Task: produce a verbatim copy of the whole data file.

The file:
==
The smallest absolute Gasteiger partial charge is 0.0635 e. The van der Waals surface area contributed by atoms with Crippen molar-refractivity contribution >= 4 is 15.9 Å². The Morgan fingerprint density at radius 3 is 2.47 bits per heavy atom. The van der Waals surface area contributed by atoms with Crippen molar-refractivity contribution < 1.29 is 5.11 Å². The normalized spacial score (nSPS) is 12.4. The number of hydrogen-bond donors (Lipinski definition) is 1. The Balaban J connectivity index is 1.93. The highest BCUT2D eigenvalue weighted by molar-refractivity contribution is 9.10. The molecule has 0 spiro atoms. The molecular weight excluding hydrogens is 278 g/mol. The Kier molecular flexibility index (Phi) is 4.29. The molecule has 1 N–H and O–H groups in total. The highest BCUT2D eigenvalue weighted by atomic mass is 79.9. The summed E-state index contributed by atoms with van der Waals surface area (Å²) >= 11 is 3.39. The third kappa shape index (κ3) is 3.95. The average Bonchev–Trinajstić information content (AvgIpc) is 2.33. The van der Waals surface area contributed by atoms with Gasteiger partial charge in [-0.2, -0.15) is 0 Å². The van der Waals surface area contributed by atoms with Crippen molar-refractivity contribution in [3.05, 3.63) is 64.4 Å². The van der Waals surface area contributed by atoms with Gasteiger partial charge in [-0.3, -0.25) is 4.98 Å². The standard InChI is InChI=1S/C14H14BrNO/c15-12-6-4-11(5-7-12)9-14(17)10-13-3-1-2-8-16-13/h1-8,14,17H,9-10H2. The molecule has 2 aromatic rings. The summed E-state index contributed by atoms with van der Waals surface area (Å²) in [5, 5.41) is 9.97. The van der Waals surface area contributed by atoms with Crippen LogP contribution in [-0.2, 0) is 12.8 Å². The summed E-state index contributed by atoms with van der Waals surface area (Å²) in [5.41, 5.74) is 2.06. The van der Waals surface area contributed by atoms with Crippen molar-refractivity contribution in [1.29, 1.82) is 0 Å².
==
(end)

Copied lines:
The smallest absolute Gasteiger partial charge is 0.0635 e. The van der Waals surface area contributed by atoms with Crippen molar-refractivity contribution >= 4 is 15.9 Å². The Morgan fingerprint density at radius 3 is 2.47 bits per heavy atom. The van der Waals surface area contributed by atoms with Crippen molar-refractivity contribution < 1.29 is 5.11 Å². The normalized spacial score (nSPS) is 12.4. The number of hydrogen-bond donors (Lipinski definition) is 1. The Balaban J connectivity index is 1.93. The highest BCUT2D eigenvalue weighted by molar-refractivity contribution is 9.10. The molecule has 0 spiro atoms. The molecular weight excluding hydrogens is 278 g/mol. The Kier molecular flexibility index (Phi) is 4.29. The molecule has 1 N–H and O–H groups in total. The highest BCUT2D eigenvalue weighted by atomic mass is 79.9. The summed E-state index contributed by atoms with van der Waals surface area (Å²) >= 11 is 3.39. The third kappa shape index (κ3) is 3.95. The average Bonchev–Trinajstić information content (AvgIpc) is 2.33. The van der Waals surface area contributed by atoms with Gasteiger partial charge in [-0.2, -0.15) is 0 Å². The van der Waals surface area contributed by atoms with Crippen molar-refractivity contribution in [3.05, 3.63) is 64.4 Å². The van der Waals surface area contributed by atoms with Gasteiger partial charge in [-0.3, -0.25) is 4.98 Å². The standard InChI is InChI=1S/C14H14BrNO/c15-12-6-4-11(5-7-12)9-14(17)10-13-3-1-2-8-16-13/h1-8,14,17H,9-10H2. The molecule has 2 aromatic rings. The summed E-state index contributed by atoms with van der Waals surface area (Å²) in [5, 5.41) is 9.97. The van der Waals surface area contributed by atoms with Crippen LogP contribution in [-0.2, 0) is 12.8 Å². The summed E-state index contributed by atoms with van der Waals surface area (Å²) in [5.41, 5.74) is 2.06. The van der Waals surface area contributed by atoms with Crippen molar-refractivity contribution in [1.29, 1.82) is 0 Å².